In late 1872, the New York Herald named James J. O’Kelly its special correspondent to Cuba, to cover what would later be known as the Ten Years’ War. O’Kelly was tasked with crossing Spanish lines, locating the insurgent camps, and interviewing the president of the Cuban republic, Carlos Manuel de Céspedes. O’Kelly became a political lightning rod when, after fulfilling his mission, he was arrested, court-martialed, and threatened with execution in Spanish Cuba. For the book that followed, The Mambi-Land, or Adventures of a Herald Correspondent in Cuba, O’Kelly assembled edited versions of the eighteen dispatches he sent to the Herald, some written in the remotest imaginable places in the Cuban interior.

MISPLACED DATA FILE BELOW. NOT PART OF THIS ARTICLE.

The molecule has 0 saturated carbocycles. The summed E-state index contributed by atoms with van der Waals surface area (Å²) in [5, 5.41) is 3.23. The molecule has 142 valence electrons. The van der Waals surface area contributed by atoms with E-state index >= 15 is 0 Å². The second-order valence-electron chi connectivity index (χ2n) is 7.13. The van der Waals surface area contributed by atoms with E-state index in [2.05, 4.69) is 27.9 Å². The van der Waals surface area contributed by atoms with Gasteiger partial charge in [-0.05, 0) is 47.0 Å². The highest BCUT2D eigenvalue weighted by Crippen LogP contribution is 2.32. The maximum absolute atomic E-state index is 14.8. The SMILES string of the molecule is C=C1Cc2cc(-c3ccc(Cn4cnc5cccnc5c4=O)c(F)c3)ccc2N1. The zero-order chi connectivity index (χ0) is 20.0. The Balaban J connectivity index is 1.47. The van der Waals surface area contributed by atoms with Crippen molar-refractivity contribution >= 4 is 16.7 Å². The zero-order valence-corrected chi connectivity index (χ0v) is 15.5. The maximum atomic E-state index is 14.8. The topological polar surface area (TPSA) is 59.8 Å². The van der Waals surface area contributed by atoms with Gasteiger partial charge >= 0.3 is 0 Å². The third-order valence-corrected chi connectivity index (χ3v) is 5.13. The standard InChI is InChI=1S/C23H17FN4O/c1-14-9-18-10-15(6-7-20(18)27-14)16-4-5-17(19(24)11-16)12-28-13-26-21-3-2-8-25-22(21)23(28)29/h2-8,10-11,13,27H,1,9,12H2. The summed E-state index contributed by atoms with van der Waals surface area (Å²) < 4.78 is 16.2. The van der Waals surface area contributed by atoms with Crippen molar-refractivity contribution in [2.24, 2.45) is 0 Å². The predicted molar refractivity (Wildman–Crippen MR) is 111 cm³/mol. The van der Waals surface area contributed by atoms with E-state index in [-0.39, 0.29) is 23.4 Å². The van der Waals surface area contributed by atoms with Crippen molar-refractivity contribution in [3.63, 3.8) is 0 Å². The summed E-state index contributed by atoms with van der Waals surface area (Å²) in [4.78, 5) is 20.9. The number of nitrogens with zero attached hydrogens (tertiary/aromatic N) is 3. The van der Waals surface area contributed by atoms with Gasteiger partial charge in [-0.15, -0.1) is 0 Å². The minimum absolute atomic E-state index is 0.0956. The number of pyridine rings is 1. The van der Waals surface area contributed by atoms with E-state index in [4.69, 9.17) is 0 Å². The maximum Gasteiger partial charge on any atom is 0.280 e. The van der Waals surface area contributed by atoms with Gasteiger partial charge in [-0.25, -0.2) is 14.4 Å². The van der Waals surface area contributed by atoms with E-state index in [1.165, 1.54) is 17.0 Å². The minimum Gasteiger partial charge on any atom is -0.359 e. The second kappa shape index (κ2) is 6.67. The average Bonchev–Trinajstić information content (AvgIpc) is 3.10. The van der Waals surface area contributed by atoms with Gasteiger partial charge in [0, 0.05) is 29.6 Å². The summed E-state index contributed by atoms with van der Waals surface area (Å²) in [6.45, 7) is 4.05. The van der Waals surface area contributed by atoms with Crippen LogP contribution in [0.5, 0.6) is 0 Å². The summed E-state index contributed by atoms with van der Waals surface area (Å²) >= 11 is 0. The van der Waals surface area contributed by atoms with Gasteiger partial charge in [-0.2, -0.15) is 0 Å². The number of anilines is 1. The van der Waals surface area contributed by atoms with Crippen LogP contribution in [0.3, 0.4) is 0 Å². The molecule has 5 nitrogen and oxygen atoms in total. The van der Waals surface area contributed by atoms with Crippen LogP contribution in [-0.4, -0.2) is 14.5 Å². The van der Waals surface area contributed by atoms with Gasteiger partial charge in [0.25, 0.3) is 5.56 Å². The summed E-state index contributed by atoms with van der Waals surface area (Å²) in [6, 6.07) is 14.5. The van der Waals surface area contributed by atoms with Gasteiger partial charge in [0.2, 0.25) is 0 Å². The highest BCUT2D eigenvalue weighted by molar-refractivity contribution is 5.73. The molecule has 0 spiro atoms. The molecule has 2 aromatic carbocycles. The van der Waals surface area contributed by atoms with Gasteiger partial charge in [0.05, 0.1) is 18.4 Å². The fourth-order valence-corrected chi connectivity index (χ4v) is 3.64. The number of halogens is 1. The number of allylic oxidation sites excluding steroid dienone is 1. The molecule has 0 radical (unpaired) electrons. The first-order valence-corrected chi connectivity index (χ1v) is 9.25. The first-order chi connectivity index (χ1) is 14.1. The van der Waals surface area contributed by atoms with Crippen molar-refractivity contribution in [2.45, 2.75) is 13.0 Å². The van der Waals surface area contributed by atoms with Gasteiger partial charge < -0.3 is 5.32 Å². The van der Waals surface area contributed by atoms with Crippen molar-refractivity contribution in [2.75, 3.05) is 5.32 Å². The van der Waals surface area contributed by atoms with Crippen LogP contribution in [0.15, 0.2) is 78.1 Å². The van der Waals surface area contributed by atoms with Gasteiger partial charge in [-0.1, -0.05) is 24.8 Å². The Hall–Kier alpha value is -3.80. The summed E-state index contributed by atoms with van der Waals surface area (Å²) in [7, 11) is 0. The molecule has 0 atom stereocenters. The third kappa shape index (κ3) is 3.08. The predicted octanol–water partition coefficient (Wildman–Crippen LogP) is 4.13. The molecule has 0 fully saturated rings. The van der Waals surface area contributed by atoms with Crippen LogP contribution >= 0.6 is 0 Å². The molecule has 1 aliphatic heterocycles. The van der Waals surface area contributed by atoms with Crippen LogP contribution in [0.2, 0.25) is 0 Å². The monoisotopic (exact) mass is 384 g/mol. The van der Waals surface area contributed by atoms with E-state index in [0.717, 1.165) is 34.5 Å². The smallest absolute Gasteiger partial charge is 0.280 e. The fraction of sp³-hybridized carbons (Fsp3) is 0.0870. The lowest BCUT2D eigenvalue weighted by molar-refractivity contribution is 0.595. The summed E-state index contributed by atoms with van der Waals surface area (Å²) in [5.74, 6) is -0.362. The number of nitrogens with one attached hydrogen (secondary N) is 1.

The Mambi-Land constitutes the first book-length account of Cuba’s Ten Years’ War for independence from Spain (1868–1878) and provides a window on an understudied moment in U.S.-Cuba relations. More than recovering an important lost work, this critical edition draws attention to Cuba’s crucial place in American national consciousness in the post–Civil War period and represents a timely and significant contribution to our understanding of the complicated history of Cuba-U.S. relations.

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